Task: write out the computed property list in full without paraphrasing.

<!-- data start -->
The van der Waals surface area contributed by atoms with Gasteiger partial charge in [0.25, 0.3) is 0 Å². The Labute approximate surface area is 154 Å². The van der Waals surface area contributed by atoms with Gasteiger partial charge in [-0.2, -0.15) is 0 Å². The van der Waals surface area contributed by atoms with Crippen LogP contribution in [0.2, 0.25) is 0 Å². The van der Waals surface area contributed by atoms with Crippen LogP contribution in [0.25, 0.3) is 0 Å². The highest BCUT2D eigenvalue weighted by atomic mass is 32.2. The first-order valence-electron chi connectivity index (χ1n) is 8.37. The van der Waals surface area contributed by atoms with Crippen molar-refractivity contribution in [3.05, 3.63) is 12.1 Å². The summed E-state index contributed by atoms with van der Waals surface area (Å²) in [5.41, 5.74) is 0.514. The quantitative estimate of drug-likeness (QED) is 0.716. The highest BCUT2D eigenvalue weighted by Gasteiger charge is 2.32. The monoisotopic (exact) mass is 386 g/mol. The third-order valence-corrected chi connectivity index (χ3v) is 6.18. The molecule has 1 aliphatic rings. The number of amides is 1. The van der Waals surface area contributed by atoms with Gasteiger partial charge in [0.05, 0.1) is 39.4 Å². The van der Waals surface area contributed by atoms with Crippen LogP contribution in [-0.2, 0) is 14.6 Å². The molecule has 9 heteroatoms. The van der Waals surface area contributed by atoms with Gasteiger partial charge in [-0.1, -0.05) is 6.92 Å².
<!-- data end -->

The van der Waals surface area contributed by atoms with Gasteiger partial charge in [0.25, 0.3) is 0 Å². The Labute approximate surface area is 154 Å². The van der Waals surface area contributed by atoms with Gasteiger partial charge in [-0.2, -0.15) is 0 Å². The van der Waals surface area contributed by atoms with Crippen LogP contribution in [0.2, 0.25) is 0 Å². The van der Waals surface area contributed by atoms with Crippen LogP contribution in [0.25, 0.3) is 0 Å². The highest BCUT2D eigenvalue weighted by atomic mass is 32.2. The first-order valence-electron chi connectivity index (χ1n) is 8.37. The van der Waals surface area contributed by atoms with Crippen molar-refractivity contribution in [3.05, 3.63) is 12.1 Å². The summed E-state index contributed by atoms with van der Waals surface area (Å²) in [5.41, 5.74) is 0.514. The quantitative estimate of drug-likeness (QED) is 0.716. The highest BCUT2D eigenvalue weighted by Gasteiger charge is 2.32. The monoisotopic (exact) mass is 386 g/mol. The third-order valence-corrected chi connectivity index (χ3v) is 6.18. The molecule has 1 aliphatic rings. The number of amides is 1. The van der Waals surface area contributed by atoms with Gasteiger partial charge in [0.05, 0.1) is 39.4 Å². The van der Waals surface area contributed by atoms with Crippen LogP contribution in [-0.2, 0) is 14.6 Å². The molecule has 9 heteroatoms. The van der Waals surface area contributed by atoms with Gasteiger partial charge in [-0.1, -0.05) is 6.92 Å².